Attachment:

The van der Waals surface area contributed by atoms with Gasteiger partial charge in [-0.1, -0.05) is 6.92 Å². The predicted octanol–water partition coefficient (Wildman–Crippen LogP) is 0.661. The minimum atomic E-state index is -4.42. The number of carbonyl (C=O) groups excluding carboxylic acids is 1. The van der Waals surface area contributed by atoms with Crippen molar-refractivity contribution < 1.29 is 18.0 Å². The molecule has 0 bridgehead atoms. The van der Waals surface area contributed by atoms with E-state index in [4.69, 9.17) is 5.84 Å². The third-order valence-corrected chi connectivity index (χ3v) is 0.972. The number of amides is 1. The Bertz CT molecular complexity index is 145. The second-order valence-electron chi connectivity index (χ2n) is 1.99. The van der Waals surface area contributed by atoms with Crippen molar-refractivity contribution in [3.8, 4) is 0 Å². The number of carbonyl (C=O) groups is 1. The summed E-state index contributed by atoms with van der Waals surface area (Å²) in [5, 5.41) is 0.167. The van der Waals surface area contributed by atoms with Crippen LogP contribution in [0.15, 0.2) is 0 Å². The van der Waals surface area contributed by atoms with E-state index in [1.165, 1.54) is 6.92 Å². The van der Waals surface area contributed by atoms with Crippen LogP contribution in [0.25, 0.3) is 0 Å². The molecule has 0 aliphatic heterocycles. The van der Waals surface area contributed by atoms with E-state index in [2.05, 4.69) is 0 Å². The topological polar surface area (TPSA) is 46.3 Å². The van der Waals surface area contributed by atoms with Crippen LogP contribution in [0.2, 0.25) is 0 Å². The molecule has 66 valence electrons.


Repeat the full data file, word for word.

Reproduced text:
The van der Waals surface area contributed by atoms with Gasteiger partial charge in [-0.1, -0.05) is 6.92 Å². The predicted octanol–water partition coefficient (Wildman–Crippen LogP) is 0.661. The minimum atomic E-state index is -4.42. The number of carbonyl (C=O) groups excluding carboxylic acids is 1. The van der Waals surface area contributed by atoms with Crippen molar-refractivity contribution < 1.29 is 18.0 Å². The molecule has 0 bridgehead atoms. The van der Waals surface area contributed by atoms with E-state index in [4.69, 9.17) is 5.84 Å². The third-order valence-corrected chi connectivity index (χ3v) is 0.972. The number of amides is 1. The Bertz CT molecular complexity index is 145. The second-order valence-electron chi connectivity index (χ2n) is 1.99. The van der Waals surface area contributed by atoms with Crippen molar-refractivity contribution in [3.8, 4) is 0 Å². The number of carbonyl (C=O) groups is 1. The summed E-state index contributed by atoms with van der Waals surface area (Å²) in [5, 5.41) is 0.167. The van der Waals surface area contributed by atoms with Crippen LogP contribution in [0.15, 0.2) is 0 Å². The van der Waals surface area contributed by atoms with E-state index in [1.165, 1.54) is 6.92 Å². The van der Waals surface area contributed by atoms with Crippen LogP contribution in [0.25, 0.3) is 0 Å². The molecule has 0 aliphatic heterocycles. The van der Waals surface area contributed by atoms with E-state index in [2.05, 4.69) is 0 Å². The topological polar surface area (TPSA) is 46.3 Å². The van der Waals surface area contributed by atoms with Crippen LogP contribution in [0.2, 0.25) is 0 Å². The molecule has 66 valence electrons.